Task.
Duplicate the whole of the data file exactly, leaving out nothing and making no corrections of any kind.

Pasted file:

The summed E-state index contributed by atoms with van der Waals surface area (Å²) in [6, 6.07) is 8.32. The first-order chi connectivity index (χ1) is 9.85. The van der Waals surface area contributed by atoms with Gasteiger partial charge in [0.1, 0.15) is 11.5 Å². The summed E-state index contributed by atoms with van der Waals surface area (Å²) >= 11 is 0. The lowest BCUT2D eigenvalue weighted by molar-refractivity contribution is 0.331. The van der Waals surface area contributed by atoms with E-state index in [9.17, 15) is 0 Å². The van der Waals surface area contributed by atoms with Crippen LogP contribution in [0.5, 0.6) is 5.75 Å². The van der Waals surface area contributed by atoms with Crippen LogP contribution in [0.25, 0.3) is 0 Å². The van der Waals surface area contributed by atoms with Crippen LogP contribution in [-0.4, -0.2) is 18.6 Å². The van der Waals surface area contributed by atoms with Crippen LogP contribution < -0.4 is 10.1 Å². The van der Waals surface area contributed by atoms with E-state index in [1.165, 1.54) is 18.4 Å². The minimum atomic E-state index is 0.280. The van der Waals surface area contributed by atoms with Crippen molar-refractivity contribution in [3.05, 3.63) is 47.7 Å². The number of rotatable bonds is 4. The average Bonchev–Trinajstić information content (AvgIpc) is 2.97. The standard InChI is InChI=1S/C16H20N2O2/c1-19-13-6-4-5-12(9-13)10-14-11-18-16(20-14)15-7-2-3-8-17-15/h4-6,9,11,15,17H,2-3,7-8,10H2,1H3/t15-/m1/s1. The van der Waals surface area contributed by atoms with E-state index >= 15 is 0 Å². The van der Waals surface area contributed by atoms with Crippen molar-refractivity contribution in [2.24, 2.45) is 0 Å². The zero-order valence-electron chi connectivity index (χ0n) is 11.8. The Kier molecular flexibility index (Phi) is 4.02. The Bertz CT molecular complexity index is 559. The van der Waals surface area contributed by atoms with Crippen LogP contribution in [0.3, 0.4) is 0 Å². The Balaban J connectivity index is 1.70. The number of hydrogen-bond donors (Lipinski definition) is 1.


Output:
The summed E-state index contributed by atoms with van der Waals surface area (Å²) in [6, 6.07) is 8.32. The first-order chi connectivity index (χ1) is 9.85. The van der Waals surface area contributed by atoms with Gasteiger partial charge in [0.1, 0.15) is 11.5 Å². The summed E-state index contributed by atoms with van der Waals surface area (Å²) >= 11 is 0. The lowest BCUT2D eigenvalue weighted by molar-refractivity contribution is 0.331. The van der Waals surface area contributed by atoms with E-state index in [9.17, 15) is 0 Å². The van der Waals surface area contributed by atoms with Crippen LogP contribution in [0.5, 0.6) is 5.75 Å². The van der Waals surface area contributed by atoms with Crippen LogP contribution in [0.25, 0.3) is 0 Å². The van der Waals surface area contributed by atoms with Crippen LogP contribution in [-0.4, -0.2) is 18.6 Å². The van der Waals surface area contributed by atoms with Crippen LogP contribution < -0.4 is 10.1 Å². The van der Waals surface area contributed by atoms with E-state index in [1.165, 1.54) is 18.4 Å². The minimum atomic E-state index is 0.280. The van der Waals surface area contributed by atoms with Crippen molar-refractivity contribution in [3.05, 3.63) is 47.7 Å². The number of rotatable bonds is 4. The average Bonchev–Trinajstić information content (AvgIpc) is 2.97. The standard InChI is InChI=1S/C16H20N2O2/c1-19-13-6-4-5-12(9-13)10-14-11-18-16(20-14)15-7-2-3-8-17-15/h4-6,9,11,15,17H,2-3,7-8,10H2,1H3/t15-/m1/s1. The van der Waals surface area contributed by atoms with E-state index >= 15 is 0 Å². The van der Waals surface area contributed by atoms with Crippen molar-refractivity contribution in [2.24, 2.45) is 0 Å². The zero-order valence-electron chi connectivity index (χ0n) is 11.8. The Kier molecular flexibility index (Phi) is 4.02. The Bertz CT molecular complexity index is 559. The van der Waals surface area contributed by atoms with Crippen LogP contribution in [0.3, 0.4) is 0 Å². The Balaban J connectivity index is 1.70. The number of hydrogen-bond donors (Lipinski definition) is 1.